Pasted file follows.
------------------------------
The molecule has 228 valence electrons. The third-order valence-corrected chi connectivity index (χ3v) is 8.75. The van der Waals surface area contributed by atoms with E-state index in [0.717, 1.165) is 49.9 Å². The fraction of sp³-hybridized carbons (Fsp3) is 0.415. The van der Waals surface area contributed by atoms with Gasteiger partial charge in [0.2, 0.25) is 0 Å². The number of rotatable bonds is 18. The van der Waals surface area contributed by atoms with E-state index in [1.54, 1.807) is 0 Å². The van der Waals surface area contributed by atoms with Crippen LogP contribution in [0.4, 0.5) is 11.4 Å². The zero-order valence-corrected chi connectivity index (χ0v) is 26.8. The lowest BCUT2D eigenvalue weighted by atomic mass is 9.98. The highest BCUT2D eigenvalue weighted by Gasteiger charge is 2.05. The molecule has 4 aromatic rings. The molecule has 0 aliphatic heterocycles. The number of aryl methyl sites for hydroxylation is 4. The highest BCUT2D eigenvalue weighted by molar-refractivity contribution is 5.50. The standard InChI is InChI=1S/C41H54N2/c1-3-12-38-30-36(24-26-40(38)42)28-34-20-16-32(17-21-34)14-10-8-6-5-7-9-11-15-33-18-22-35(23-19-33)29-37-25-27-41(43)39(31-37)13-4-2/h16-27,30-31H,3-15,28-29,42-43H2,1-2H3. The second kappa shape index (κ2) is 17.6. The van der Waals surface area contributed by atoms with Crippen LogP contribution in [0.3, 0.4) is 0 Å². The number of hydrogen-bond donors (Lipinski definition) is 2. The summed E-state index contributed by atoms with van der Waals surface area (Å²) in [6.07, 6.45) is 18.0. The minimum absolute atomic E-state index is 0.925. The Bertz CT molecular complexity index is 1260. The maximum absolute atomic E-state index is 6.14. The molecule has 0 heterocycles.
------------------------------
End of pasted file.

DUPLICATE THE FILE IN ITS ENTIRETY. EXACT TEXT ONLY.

The molecule has 228 valence electrons. The third-order valence-corrected chi connectivity index (χ3v) is 8.75. The van der Waals surface area contributed by atoms with E-state index in [0.717, 1.165) is 49.9 Å². The fraction of sp³-hybridized carbons (Fsp3) is 0.415. The van der Waals surface area contributed by atoms with Gasteiger partial charge in [0.2, 0.25) is 0 Å². The number of rotatable bonds is 18. The van der Waals surface area contributed by atoms with E-state index in [1.54, 1.807) is 0 Å². The van der Waals surface area contributed by atoms with Crippen LogP contribution in [0.4, 0.5) is 11.4 Å². The zero-order valence-corrected chi connectivity index (χ0v) is 26.8. The lowest BCUT2D eigenvalue weighted by atomic mass is 9.98. The highest BCUT2D eigenvalue weighted by Gasteiger charge is 2.05. The molecule has 4 aromatic rings. The molecule has 0 aliphatic heterocycles. The number of aryl methyl sites for hydroxylation is 4. The highest BCUT2D eigenvalue weighted by molar-refractivity contribution is 5.50. The standard InChI is InChI=1S/C41H54N2/c1-3-12-38-30-36(24-26-40(38)42)28-34-20-16-32(17-21-34)14-10-8-6-5-7-9-11-15-33-18-22-35(23-19-33)29-37-25-27-41(43)39(31-37)13-4-2/h16-27,30-31H,3-15,28-29,42-43H2,1-2H3. The second kappa shape index (κ2) is 17.6. The van der Waals surface area contributed by atoms with Crippen LogP contribution in [0.3, 0.4) is 0 Å². The number of hydrogen-bond donors (Lipinski definition) is 2. The summed E-state index contributed by atoms with van der Waals surface area (Å²) in [6.07, 6.45) is 18.0. The minimum absolute atomic E-state index is 0.925. The Bertz CT molecular complexity index is 1260. The maximum absolute atomic E-state index is 6.14. The molecule has 0 heterocycles.